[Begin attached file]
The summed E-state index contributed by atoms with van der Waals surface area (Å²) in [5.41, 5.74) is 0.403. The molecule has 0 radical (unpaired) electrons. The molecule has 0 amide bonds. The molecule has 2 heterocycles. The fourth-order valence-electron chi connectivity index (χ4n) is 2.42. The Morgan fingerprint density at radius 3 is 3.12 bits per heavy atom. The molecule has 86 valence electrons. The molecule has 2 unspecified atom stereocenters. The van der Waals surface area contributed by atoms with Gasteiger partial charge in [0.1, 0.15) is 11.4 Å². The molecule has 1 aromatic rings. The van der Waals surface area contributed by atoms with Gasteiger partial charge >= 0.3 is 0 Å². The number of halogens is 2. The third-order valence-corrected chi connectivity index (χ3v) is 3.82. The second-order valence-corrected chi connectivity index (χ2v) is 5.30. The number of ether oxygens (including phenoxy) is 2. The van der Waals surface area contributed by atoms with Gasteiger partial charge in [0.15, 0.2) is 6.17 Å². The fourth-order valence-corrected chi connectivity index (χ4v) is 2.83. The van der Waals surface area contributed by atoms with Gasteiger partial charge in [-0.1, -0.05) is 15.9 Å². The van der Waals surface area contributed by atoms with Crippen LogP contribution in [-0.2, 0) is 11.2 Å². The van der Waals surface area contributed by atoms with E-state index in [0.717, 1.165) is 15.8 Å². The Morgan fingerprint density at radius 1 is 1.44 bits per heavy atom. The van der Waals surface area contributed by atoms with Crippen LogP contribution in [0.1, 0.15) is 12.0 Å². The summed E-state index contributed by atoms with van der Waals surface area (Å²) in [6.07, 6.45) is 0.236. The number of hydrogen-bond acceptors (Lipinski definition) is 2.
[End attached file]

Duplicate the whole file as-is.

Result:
The summed E-state index contributed by atoms with van der Waals surface area (Å²) in [5.41, 5.74) is 0.403. The molecule has 0 radical (unpaired) electrons. The molecule has 0 amide bonds. The molecule has 2 heterocycles. The fourth-order valence-electron chi connectivity index (χ4n) is 2.42. The Morgan fingerprint density at radius 3 is 3.12 bits per heavy atom. The molecule has 86 valence electrons. The molecule has 2 unspecified atom stereocenters. The van der Waals surface area contributed by atoms with Gasteiger partial charge in [0.1, 0.15) is 11.4 Å². The molecule has 1 aromatic rings. The van der Waals surface area contributed by atoms with Gasteiger partial charge >= 0.3 is 0 Å². The number of halogens is 2. The third-order valence-corrected chi connectivity index (χ3v) is 3.82. The second-order valence-corrected chi connectivity index (χ2v) is 5.30. The number of ether oxygens (including phenoxy) is 2. The van der Waals surface area contributed by atoms with Gasteiger partial charge in [0.15, 0.2) is 6.17 Å². The fourth-order valence-corrected chi connectivity index (χ4v) is 2.83. The van der Waals surface area contributed by atoms with Gasteiger partial charge in [-0.1, -0.05) is 15.9 Å². The van der Waals surface area contributed by atoms with Crippen LogP contribution in [-0.2, 0) is 11.2 Å². The van der Waals surface area contributed by atoms with E-state index in [0.717, 1.165) is 15.8 Å². The Morgan fingerprint density at radius 1 is 1.44 bits per heavy atom. The van der Waals surface area contributed by atoms with Crippen LogP contribution in [0.1, 0.15) is 12.0 Å². The summed E-state index contributed by atoms with van der Waals surface area (Å²) in [6.07, 6.45) is 0.236. The number of hydrogen-bond acceptors (Lipinski definition) is 2.